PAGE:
BOSTON - Thousands of people were affected after a massive fire broke out in East Boston that forced the suspension of Blue Line train service and neighborhood evacuations.
Water supply quickly became an issue, said Boston Fire Commissioner Joe Finn during a press conference from the scene around 7:15 p.m. Friday.
"We’ve kind of overcome that hurdle, but the fire is still ongoing. Our concern now is a bunch of chemicals in the building," Finn said.
"It’s going to take a while for us to get a handle on this," he said.
Boston Fire tweeted Friday that New England Casket Co. on Bennington Street in Eastie was on fire.
The fire rages on pic.twitter.com/BjVTKsuY7P— Boston Fire Dept. (@BostonFire) March 15, 2019
The fire appeared to start in an area where the furnace comes through the roof, Finn said.
Boston Mayor Marty Walsh called the blaze "the biggest fire that I've seen as mayor of the city."
Around 11 p.m., Walsh said evacuated residents could return home. Firefighters knocked down the heavy fire after seven hours of fighting the blaze, and crews continued to chase hot spots into the night.
At least five people had been sent to local hospitals with minor injuries, according to Boston Fire Commissioner Joe Finn. One police officer who was helping to evacuate residents was treated for smoke inhalation, Finn said.
Thick, billowing plumes of smoke and large flames continued burning into the night, hours after the fire broke out around 3 p.m. The fire went to 9 alarms by 6:15 p.m.
City officials used the reverse 911 system to evacuate residents in the Orient Heights section of the city. A shelter has been set up for those forced to evacuate their homes.
Grateful for the incredible bravery and hard work of our first responders battling the fire in East Boston.— Charlie Baker (@MassGovernor) March 16, 2019
We will continue to support the Orient Heights neighborhood and all those affected, and we urge residents to respect the guidance & direction of public safety officials.
Finn said the fire extended throughout all of the buildings. "A multitude of buildings" that were connected - some were old, some were new - are a total loss, he said.
"The problem is it's an awfully big fire, for sure. Our issue is water. We need pumps," Finn said.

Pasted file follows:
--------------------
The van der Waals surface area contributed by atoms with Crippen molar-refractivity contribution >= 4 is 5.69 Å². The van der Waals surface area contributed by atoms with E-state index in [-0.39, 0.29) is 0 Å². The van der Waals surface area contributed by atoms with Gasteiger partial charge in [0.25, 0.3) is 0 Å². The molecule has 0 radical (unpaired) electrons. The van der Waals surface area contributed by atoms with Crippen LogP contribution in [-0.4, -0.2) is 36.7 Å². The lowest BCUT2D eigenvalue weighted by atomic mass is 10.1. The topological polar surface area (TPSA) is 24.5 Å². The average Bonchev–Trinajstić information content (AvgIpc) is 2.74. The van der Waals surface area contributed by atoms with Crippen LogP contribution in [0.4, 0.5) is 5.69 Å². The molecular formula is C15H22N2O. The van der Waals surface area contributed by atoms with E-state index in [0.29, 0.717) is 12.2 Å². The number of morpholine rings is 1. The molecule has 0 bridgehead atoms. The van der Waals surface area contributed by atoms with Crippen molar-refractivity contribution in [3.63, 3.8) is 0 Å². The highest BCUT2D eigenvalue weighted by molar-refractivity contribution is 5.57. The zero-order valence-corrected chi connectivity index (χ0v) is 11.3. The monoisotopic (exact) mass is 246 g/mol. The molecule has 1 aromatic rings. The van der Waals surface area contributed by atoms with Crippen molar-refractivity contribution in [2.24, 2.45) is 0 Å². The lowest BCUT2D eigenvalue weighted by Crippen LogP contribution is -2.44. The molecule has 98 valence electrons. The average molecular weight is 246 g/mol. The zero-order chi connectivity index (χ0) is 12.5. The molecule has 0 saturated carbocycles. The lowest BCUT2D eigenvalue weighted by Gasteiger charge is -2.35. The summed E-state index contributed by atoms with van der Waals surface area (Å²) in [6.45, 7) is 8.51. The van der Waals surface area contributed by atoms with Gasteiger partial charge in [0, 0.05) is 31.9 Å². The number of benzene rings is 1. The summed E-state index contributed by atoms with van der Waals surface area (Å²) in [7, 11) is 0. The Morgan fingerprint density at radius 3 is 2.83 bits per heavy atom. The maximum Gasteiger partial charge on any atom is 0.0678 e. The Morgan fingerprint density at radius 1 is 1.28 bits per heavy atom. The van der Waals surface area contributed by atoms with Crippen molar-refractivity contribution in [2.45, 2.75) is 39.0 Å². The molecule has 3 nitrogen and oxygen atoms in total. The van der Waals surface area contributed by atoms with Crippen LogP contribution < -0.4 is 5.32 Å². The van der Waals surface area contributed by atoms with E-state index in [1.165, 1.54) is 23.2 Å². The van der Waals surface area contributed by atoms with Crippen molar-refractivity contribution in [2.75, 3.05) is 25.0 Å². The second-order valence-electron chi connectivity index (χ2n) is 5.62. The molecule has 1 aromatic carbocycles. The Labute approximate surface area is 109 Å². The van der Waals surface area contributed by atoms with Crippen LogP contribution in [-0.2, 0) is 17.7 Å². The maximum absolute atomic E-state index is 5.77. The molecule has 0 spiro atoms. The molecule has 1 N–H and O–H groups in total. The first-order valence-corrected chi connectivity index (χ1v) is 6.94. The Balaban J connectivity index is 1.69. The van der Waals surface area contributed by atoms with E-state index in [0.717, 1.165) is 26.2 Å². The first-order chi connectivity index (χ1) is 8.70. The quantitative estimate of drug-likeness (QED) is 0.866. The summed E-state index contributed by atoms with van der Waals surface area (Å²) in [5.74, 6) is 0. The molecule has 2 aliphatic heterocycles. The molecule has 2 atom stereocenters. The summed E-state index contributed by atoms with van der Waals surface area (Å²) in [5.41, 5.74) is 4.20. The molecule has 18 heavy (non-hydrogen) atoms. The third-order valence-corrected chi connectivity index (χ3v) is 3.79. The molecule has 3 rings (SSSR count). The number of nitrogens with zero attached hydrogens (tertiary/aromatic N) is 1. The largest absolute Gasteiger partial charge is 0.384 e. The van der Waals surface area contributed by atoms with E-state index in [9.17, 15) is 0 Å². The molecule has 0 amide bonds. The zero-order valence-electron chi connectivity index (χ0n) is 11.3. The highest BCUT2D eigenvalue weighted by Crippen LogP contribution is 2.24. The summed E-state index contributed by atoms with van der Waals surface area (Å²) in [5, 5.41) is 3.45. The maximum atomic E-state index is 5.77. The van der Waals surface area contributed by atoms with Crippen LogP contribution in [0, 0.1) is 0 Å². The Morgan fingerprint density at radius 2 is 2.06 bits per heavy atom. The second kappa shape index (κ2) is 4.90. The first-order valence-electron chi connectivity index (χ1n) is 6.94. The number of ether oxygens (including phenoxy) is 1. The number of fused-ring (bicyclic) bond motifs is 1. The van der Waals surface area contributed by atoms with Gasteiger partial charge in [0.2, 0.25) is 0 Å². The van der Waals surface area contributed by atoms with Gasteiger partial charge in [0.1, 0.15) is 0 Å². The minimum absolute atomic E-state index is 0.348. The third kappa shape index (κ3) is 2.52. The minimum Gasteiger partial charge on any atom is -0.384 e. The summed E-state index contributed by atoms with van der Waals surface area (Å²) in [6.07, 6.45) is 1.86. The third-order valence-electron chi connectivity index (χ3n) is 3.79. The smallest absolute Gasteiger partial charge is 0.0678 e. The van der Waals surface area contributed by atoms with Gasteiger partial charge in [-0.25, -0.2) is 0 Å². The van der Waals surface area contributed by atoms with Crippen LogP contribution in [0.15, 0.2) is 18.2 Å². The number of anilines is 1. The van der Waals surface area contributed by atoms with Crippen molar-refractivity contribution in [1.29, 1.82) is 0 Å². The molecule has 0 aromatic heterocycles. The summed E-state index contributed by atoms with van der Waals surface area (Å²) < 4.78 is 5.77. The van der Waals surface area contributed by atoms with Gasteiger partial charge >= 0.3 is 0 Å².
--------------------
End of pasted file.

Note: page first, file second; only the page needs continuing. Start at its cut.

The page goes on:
Report of a building fire at3:04 heavy fire showing at 24 Bennington New England Casket. company East Boston this is now a 3rd alarm pic.twitter.com/rIMbUGcJ7S— Boston Fire Dept. (@BostonFire) March 15, 2019
All companies have been ordered out of the building heavy smoke and fire throughout the building. All companies are working. pic.twitter.com/YgT7vCIoHe— Boston Fire Dept. (@BostonFire) March 15, 2019
A concern has been chemicals from the building seeping into the air, Finn said. The chemicals are used to lacquer the caskets, Finn said.
"They’re less toxic than the real bad stuff. So they are toxic. They are. We've been monitoring and it’s in a good acceptable range," Finn said.
The MBTA tweeted soon after that the fire department requested the Blue Line suspend its service between Orient Heights and Wonderland with shuttle buses replacing the T between the stops.
That suspended service soon extended to Airport, two stops down the line from Orient Heights.
On Saturday morning, the MBTA released a statement that they will continue to replace service between Wonderland and Airport with shuttle buses going inbound. In the outbound direction, all blue line trains will be be replaced by shuttle buses. Buses will not service the Suffolk Downs station due to "ongoing fire department activity."
"In the inbound direction, replacement buses will serve all Blue Line stations between Wonderland and Airport stations.— David Souza (@dsouza4717) March 16, 2019
"In the outbound direction, buses are serving all stations with the exception of Suffolk Downs because of ongoing fire department activity," per @MBTA release https://t.co/5L4ITlZgaI
#MBTA #BlueLine: Update- At the request of the Boston Fire Department, Blue Line service has been suspended between Orient Heights and Wonderland for Eastbound and Westbound service. Shuttle buses will replace service in both directions.— MBTA (@MBTA) March 15, 2019
Residents in the Orient Height neighborhood were ordered to evacuate due to heavy smoke conditions. Reverse 911 calls went out to those who need to evacuate. They were told to go to Curtis Guild Elementary School at 195 Leyden St.
We are now in the process of evacuating residents in the Orient Height neighborhood around the fire because of the heavy smoke conditions . A 8th alarm has been ordered pic.twitter.com/e7m2Qw3GFC— Boston Fire Dept. (@BostonFire) March 15, 2019
Vasco Cunha had been working at the company for 42 years, and watched as his livelihood and his routine was readied for demolition Saturday.
"I don't know, I'm sad right now, what happened here," Cunha said."
The fire took out the family business, nearly 80 years old, with Lou Tobia as a third-generation owner.
"We make caskets, we sell them all over the country," Tobia said. "So we're not really sure what we're gonna do. We're just taking it one step at a time right now."
The next step will be painful to watch for the owners and workers, as the building gets demolished. Then, the step after that, could be the longest part of the journey.
"We have just under 100 employees," Tobia said. "They're all coming bym they're heartbroken. A lot of them have worked here for a long, long time. So we just got to make sure they're okay, my customers are okay and all that good stuff."
Finn said it's unclear what happened, but said it was a multi-million dollar loss.
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